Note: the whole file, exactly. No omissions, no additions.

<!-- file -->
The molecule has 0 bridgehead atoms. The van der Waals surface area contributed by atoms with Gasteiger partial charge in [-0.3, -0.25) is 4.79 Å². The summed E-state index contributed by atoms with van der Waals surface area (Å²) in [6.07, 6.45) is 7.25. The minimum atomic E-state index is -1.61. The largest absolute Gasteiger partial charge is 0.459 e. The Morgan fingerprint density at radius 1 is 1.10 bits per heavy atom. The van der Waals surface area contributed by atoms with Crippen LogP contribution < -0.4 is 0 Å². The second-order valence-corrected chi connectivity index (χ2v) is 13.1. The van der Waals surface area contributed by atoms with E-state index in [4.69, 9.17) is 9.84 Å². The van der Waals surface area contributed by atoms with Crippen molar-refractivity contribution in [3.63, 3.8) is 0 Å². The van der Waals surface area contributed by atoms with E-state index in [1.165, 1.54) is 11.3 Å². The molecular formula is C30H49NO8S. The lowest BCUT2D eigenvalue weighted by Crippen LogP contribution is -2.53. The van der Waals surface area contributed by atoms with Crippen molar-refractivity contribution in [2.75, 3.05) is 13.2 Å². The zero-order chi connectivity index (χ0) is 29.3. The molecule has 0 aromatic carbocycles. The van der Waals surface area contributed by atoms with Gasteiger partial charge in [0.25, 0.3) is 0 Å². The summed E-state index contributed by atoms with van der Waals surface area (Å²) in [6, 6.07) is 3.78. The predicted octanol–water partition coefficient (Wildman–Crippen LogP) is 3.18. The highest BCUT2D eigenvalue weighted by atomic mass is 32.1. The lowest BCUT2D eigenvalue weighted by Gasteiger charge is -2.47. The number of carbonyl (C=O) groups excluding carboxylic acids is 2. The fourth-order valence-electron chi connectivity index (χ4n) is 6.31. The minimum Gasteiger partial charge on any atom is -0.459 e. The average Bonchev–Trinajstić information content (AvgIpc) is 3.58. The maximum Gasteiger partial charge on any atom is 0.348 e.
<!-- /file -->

The molecule has 0 bridgehead atoms. The van der Waals surface area contributed by atoms with Gasteiger partial charge in [-0.3, -0.25) is 4.79 Å². The summed E-state index contributed by atoms with van der Waals surface area (Å²) in [6.07, 6.45) is 7.25. The minimum atomic E-state index is -1.61. The largest absolute Gasteiger partial charge is 0.459 e. The Morgan fingerprint density at radius 1 is 1.10 bits per heavy atom. The van der Waals surface area contributed by atoms with Crippen LogP contribution < -0.4 is 0 Å². The second-order valence-corrected chi connectivity index (χ2v) is 13.1. The van der Waals surface area contributed by atoms with E-state index in [4.69, 9.17) is 9.84 Å². The van der Waals surface area contributed by atoms with Crippen molar-refractivity contribution in [3.63, 3.8) is 0 Å². The van der Waals surface area contributed by atoms with E-state index in [1.165, 1.54) is 11.3 Å². The molecular formula is C30H49NO8S. The lowest BCUT2D eigenvalue weighted by Crippen LogP contribution is -2.53. The van der Waals surface area contributed by atoms with Crippen molar-refractivity contribution in [2.75, 3.05) is 13.2 Å². The zero-order chi connectivity index (χ0) is 29.3. The molecule has 0 aromatic carbocycles. The van der Waals surface area contributed by atoms with Gasteiger partial charge in [0.25, 0.3) is 0 Å². The summed E-state index contributed by atoms with van der Waals surface area (Å²) in [6, 6.07) is 3.78. The predicted octanol–water partition coefficient (Wildman–Crippen LogP) is 3.18. The highest BCUT2D eigenvalue weighted by atomic mass is 32.1. The lowest BCUT2D eigenvalue weighted by Gasteiger charge is -2.47. The number of carbonyl (C=O) groups excluding carboxylic acids is 2. The fourth-order valence-electron chi connectivity index (χ4n) is 6.31. The minimum Gasteiger partial charge on any atom is -0.459 e. The average Bonchev–Trinajstić information content (AvgIpc) is 3.58. The maximum Gasteiger partial charge on any atom is 0.348 e.